As regards the second issue he showed less restraint, and devoted more time to it, and keenly expressed his opinion. He believes that the political and economic, as well as military relations between the DPRK and China are very good. He thinks that our feelings in this matter are mistaken. There is no rift between Korea and China. There are certain matters of controversy (as all over the world), but they are overcome both by the Koreans and by the Chinese. Clearly, both are interested. He stresses that in Asian conditions, many things are dealt with behind the scenes, no communiqués are issued; all kinds of arrivals and departures of various personages are kept secret. He says that, as before, most Chinese (specialists) do not pass through Pyongyang, but go to different regions direct from the border station at Sinuiju. He added interesting information that the Koreans still receive military aid from China. Recently, deliveries of military equipment (according to an agreement concluded with China) were allegedly increased. He heard about it from the Chinese military attaché, with whom, he is in fairly close contact as the only one of the military attachés in Pyongyang. Allegedly the Koreans recently received large supplies of tanks and MIG-19 aircraft. He does not know any details. As regards the deterioration of relations between the DPRK and China he is quite skeptical.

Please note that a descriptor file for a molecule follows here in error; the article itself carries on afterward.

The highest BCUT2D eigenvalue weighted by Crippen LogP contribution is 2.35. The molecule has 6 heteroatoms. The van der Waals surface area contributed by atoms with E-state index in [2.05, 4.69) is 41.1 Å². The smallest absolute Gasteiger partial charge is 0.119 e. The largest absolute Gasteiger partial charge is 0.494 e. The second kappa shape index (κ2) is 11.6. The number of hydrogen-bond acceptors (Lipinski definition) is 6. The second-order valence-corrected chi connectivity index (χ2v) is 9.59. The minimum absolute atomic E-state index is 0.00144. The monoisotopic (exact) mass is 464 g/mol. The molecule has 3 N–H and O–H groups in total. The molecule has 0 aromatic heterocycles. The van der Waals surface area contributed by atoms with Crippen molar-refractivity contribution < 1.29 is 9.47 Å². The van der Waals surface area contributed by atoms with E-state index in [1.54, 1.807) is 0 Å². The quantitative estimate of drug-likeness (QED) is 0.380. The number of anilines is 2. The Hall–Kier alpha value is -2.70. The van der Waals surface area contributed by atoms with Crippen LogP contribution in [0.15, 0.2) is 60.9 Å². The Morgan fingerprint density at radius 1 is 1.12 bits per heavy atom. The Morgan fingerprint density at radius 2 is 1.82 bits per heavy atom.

On the whole, my conversation with the RSR military attaché shows that in terms of the first issue he is under a considerable Chinese influence. His arguments are often downright absurd; he treats issues as something unimportant, irrelevant, and he focused only on the propagandistic aspect. But this is not the point, but it is at the same time an expression of the nationalist stance, something he absolutely cannot admit, as he is somehow reluctant in this respect. He is under a strong influence of the Romanian ambassador, who officially takes a negative stance with regard to a number of issues of interest for the socialist countries; the ambassador is a man who enjoys finding all kinds of shortcomings in our movement and in political action. But he is far from being ostentations. Furthermore, given that both are deans of the diplomatic corps in Pyongyang, one could understand better the complexity of this issue (One is [dean] of the ambassadors’ corps, the other – of military attachés).